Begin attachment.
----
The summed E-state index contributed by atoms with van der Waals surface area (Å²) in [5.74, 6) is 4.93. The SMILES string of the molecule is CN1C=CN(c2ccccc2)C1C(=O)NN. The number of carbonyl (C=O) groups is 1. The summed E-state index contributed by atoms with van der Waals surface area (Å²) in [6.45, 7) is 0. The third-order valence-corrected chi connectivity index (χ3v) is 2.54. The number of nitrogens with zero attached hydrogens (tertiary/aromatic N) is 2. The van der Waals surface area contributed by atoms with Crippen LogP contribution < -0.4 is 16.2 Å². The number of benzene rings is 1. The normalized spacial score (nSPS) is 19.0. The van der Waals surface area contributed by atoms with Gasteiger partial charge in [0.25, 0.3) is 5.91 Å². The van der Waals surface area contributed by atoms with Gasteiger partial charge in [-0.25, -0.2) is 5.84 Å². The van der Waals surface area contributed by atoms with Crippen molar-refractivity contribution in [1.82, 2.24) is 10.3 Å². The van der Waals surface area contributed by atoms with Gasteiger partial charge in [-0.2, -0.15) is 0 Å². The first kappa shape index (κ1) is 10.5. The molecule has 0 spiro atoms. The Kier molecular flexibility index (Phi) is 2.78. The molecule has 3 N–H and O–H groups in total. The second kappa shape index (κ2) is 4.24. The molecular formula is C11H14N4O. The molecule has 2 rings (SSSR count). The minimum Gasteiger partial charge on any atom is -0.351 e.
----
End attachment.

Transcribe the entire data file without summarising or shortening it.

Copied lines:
The summed E-state index contributed by atoms with van der Waals surface area (Å²) in [5.74, 6) is 4.93. The SMILES string of the molecule is CN1C=CN(c2ccccc2)C1C(=O)NN. The number of carbonyl (C=O) groups is 1. The summed E-state index contributed by atoms with van der Waals surface area (Å²) in [6.45, 7) is 0. The third-order valence-corrected chi connectivity index (χ3v) is 2.54. The number of nitrogens with zero attached hydrogens (tertiary/aromatic N) is 2. The van der Waals surface area contributed by atoms with Crippen LogP contribution < -0.4 is 16.2 Å². The number of benzene rings is 1. The normalized spacial score (nSPS) is 19.0. The van der Waals surface area contributed by atoms with Gasteiger partial charge in [0.25, 0.3) is 5.91 Å². The van der Waals surface area contributed by atoms with Gasteiger partial charge in [-0.25, -0.2) is 5.84 Å². The van der Waals surface area contributed by atoms with Crippen molar-refractivity contribution in [1.82, 2.24) is 10.3 Å². The van der Waals surface area contributed by atoms with Gasteiger partial charge in [-0.2, -0.15) is 0 Å². The first kappa shape index (κ1) is 10.5. The molecule has 0 spiro atoms. The Kier molecular flexibility index (Phi) is 2.78. The molecule has 3 N–H and O–H groups in total. The second kappa shape index (κ2) is 4.24. The molecular formula is C11H14N4O. The molecule has 2 rings (SSSR count). The minimum Gasteiger partial charge on any atom is -0.351 e.